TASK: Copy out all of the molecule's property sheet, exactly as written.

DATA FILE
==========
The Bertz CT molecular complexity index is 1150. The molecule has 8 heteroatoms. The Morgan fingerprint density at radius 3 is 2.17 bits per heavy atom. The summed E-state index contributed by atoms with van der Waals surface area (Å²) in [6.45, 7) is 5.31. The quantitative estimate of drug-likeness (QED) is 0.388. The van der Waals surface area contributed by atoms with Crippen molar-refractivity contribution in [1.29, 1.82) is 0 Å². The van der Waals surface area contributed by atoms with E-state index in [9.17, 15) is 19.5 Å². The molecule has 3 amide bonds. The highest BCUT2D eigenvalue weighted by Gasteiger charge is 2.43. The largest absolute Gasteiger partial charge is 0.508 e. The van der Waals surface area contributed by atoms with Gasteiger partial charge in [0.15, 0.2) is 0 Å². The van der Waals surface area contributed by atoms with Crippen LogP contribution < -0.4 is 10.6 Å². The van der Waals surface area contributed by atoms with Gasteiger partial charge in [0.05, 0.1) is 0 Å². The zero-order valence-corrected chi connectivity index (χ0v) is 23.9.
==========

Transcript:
The Bertz CT molecular complexity index is 1150. The molecule has 8 heteroatoms. The Morgan fingerprint density at radius 3 is 2.17 bits per heavy atom. The summed E-state index contributed by atoms with van der Waals surface area (Å²) in [6.45, 7) is 5.31. The quantitative estimate of drug-likeness (QED) is 0.388. The van der Waals surface area contributed by atoms with Crippen molar-refractivity contribution in [1.29, 1.82) is 0 Å². The van der Waals surface area contributed by atoms with E-state index in [9.17, 15) is 19.5 Å². The molecule has 3 amide bonds. The highest BCUT2D eigenvalue weighted by Gasteiger charge is 2.43. The largest absolute Gasteiger partial charge is 0.508 e. The van der Waals surface area contributed by atoms with Gasteiger partial charge in [0.15, 0.2) is 0 Å². The van der Waals surface area contributed by atoms with Crippen LogP contribution < -0.4 is 10.6 Å². The van der Waals surface area contributed by atoms with Gasteiger partial charge in [0.05, 0.1) is 0 Å². The zero-order valence-corrected chi connectivity index (χ0v) is 23.9.